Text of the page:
John Lee Hancock‘s The Highwaymen is a decent enough thing — a gruff, flavorful period procedural about how the notorious Bonnie and Clyde were ambushed and cut to pieces by ex-Texas Rangers Frank Hamer (Kevin Costner) and Maney Gault (Woody Harrelson)…oh, Maney! On a quiet woodsy Louisiana road on 5.23.34, way down in Bienville Parish.
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Everyone thinks Randy Newman‘s “Short People” or “I Love L.A.” were his biggest hit singles. Maybe they were culturally or deep down in the common memory pool, but the self-loathing “It’s Money That Matters” (from 1988’s Land of Dreams album) was Newman’s only #1 hit on any U.S. chart.
Dear God, how I worshipped Mark Knopfler‘s guitar playing on this track — how I still love it. And his Local Hero soundtrack, which I recently re-purchased.
I also have a soft spot in my heart for “It’s Money That I Love,” and especially the line about the 16 year-old girl and the half pound of cocaine — “now, that may not be love, but it is alright.” Anyone writing or performing this song today would be skinned on Twitter and forced to leave the country.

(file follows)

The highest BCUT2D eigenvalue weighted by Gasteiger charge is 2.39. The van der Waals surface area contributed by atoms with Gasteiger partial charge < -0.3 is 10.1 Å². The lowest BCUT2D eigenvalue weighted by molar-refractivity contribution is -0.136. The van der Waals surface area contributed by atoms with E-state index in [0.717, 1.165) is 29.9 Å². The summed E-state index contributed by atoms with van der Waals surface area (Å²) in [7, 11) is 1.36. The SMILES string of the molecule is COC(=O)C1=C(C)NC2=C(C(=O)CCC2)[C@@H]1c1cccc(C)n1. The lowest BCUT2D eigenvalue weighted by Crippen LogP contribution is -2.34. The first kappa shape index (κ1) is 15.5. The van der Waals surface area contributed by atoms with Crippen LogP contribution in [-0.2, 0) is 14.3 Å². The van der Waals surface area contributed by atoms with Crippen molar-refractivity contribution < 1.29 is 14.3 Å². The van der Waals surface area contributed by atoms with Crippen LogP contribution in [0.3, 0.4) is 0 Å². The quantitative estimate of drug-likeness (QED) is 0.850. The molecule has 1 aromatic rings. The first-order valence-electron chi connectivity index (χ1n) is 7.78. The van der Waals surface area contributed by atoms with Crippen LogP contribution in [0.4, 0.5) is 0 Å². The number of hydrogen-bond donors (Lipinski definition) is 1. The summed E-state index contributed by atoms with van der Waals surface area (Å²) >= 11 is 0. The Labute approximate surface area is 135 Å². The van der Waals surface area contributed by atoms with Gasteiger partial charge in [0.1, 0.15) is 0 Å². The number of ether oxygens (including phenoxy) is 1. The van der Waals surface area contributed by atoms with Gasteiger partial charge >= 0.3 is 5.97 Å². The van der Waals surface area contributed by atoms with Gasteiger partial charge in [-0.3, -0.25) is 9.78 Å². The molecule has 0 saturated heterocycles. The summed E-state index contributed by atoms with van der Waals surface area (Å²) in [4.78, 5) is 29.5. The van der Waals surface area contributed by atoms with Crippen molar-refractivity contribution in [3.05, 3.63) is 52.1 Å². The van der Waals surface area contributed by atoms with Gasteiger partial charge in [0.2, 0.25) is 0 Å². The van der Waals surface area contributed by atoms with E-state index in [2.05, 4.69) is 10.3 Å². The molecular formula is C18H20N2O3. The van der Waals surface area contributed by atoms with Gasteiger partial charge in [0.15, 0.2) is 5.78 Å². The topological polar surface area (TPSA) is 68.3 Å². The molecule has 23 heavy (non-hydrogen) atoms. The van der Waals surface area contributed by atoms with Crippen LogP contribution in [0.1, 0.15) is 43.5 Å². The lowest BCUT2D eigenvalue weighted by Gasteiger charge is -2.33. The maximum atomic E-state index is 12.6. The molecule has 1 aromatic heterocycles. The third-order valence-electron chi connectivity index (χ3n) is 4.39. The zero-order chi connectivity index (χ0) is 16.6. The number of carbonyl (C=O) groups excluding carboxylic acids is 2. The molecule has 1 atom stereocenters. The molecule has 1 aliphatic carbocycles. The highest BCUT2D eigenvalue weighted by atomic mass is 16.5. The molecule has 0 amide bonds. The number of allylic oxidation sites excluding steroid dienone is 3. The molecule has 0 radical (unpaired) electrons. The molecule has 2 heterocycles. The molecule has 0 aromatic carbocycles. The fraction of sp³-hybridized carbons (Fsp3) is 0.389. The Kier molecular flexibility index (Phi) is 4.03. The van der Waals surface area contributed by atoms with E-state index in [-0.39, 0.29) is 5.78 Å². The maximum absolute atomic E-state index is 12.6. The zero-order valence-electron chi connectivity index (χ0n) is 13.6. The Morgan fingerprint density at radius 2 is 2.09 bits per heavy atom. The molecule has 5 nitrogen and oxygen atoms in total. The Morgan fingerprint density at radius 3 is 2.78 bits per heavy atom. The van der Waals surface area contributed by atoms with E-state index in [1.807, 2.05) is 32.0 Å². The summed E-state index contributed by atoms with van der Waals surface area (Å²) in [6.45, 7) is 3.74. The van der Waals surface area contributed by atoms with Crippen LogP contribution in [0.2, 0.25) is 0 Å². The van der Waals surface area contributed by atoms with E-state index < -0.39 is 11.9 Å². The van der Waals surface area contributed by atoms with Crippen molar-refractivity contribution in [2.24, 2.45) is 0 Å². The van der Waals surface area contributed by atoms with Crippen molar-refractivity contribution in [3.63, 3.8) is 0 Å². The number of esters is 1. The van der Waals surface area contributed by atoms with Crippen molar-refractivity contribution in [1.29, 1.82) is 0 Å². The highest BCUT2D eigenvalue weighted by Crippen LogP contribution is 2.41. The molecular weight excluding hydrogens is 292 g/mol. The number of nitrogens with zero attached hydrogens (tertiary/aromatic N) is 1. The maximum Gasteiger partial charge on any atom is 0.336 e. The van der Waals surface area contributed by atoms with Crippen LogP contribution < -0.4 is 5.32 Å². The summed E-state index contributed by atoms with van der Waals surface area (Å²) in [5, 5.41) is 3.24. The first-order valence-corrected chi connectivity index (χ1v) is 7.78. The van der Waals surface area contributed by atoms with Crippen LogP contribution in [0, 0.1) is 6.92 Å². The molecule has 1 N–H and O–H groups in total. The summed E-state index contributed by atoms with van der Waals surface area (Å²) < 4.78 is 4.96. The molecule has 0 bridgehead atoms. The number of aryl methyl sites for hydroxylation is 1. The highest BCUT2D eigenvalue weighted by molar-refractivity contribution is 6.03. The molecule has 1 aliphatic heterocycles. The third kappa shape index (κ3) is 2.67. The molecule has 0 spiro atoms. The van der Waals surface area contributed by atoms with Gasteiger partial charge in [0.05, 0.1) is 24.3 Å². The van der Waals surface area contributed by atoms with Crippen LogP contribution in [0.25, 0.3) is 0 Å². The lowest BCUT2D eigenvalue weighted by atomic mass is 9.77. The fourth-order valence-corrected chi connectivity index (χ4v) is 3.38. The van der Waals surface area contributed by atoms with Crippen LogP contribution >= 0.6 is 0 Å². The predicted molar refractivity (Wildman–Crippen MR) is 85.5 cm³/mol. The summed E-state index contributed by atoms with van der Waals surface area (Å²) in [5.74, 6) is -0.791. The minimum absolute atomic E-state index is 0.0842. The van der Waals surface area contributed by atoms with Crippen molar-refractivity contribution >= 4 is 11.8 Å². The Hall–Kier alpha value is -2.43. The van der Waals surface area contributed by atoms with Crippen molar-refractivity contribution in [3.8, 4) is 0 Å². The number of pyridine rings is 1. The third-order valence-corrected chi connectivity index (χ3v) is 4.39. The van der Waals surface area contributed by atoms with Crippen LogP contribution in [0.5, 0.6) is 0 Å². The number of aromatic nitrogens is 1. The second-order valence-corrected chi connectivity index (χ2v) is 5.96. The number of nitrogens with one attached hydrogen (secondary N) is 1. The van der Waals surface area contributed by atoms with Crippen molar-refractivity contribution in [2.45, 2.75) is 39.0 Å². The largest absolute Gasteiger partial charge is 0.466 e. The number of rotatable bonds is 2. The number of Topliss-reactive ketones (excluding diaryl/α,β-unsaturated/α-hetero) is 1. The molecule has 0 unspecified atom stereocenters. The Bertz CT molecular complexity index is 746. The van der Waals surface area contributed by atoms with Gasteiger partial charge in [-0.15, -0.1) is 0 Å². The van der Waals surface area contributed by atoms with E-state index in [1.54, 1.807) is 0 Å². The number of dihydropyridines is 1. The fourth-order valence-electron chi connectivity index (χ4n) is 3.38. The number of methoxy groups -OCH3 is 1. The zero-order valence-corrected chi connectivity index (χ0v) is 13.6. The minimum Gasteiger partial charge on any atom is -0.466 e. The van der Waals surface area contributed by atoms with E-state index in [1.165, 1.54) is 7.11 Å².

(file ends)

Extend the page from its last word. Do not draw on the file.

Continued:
The below frame capture is from a new trailer for Godzilla: King of the Monsters (Warner Bros., 5.3). I’ve posted two or three times previously about the fat Godzilla factor (the last one, “Reptilian Sumo Wrestler“, appeared on 12.10.18) but this is the first time I’ve seen a profile shot of the titular character in which you can literally spot a huge beer gut on the guy.
In the long history of monster movies, reaching all the way back to Harry Hoyt and Willis O’Brien‘s The Lost World, there’s never been a monster with a massive pot belly…never.